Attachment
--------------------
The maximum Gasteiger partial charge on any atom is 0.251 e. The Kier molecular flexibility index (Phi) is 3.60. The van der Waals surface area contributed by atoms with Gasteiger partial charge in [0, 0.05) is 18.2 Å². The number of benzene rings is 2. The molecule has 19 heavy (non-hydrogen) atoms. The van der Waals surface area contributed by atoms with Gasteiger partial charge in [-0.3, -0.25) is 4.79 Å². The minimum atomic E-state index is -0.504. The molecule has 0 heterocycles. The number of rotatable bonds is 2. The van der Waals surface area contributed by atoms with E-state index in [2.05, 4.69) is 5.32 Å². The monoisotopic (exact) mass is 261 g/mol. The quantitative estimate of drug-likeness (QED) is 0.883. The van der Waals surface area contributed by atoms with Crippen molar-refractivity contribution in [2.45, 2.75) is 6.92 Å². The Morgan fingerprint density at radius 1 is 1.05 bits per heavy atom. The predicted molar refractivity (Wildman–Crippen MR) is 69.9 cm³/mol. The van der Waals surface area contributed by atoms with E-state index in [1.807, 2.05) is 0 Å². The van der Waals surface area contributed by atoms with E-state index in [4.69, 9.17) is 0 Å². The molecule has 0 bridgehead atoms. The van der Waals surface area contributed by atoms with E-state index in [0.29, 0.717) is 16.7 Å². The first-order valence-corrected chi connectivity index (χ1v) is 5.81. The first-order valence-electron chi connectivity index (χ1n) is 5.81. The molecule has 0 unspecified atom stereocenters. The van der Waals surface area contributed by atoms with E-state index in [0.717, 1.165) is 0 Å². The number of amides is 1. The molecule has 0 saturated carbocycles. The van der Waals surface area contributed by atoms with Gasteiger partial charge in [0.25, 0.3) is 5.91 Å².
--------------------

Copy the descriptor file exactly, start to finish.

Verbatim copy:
The maximum Gasteiger partial charge on any atom is 0.251 e. The Kier molecular flexibility index (Phi) is 3.60. The van der Waals surface area contributed by atoms with Gasteiger partial charge in [0, 0.05) is 18.2 Å². The number of benzene rings is 2. The molecule has 19 heavy (non-hydrogen) atoms. The van der Waals surface area contributed by atoms with Gasteiger partial charge in [-0.3, -0.25) is 4.79 Å². The minimum atomic E-state index is -0.504. The molecule has 0 heterocycles. The number of rotatable bonds is 2. The van der Waals surface area contributed by atoms with E-state index in [2.05, 4.69) is 5.32 Å². The monoisotopic (exact) mass is 261 g/mol. The quantitative estimate of drug-likeness (QED) is 0.883. The van der Waals surface area contributed by atoms with Crippen molar-refractivity contribution in [2.45, 2.75) is 6.92 Å². The Morgan fingerprint density at radius 1 is 1.05 bits per heavy atom. The predicted molar refractivity (Wildman–Crippen MR) is 69.9 cm³/mol. The van der Waals surface area contributed by atoms with E-state index in [1.807, 2.05) is 0 Å². The van der Waals surface area contributed by atoms with E-state index in [4.69, 9.17) is 0 Å². The molecule has 0 bridgehead atoms. The van der Waals surface area contributed by atoms with E-state index in [0.29, 0.717) is 16.7 Å². The first-order valence-corrected chi connectivity index (χ1v) is 5.81. The first-order valence-electron chi connectivity index (χ1n) is 5.81. The molecule has 0 unspecified atom stereocenters. The van der Waals surface area contributed by atoms with E-state index in [0.717, 1.165) is 0 Å². The number of amides is 1. The molecule has 0 saturated carbocycles. The van der Waals surface area contributed by atoms with Gasteiger partial charge in [0.25, 0.3) is 5.91 Å².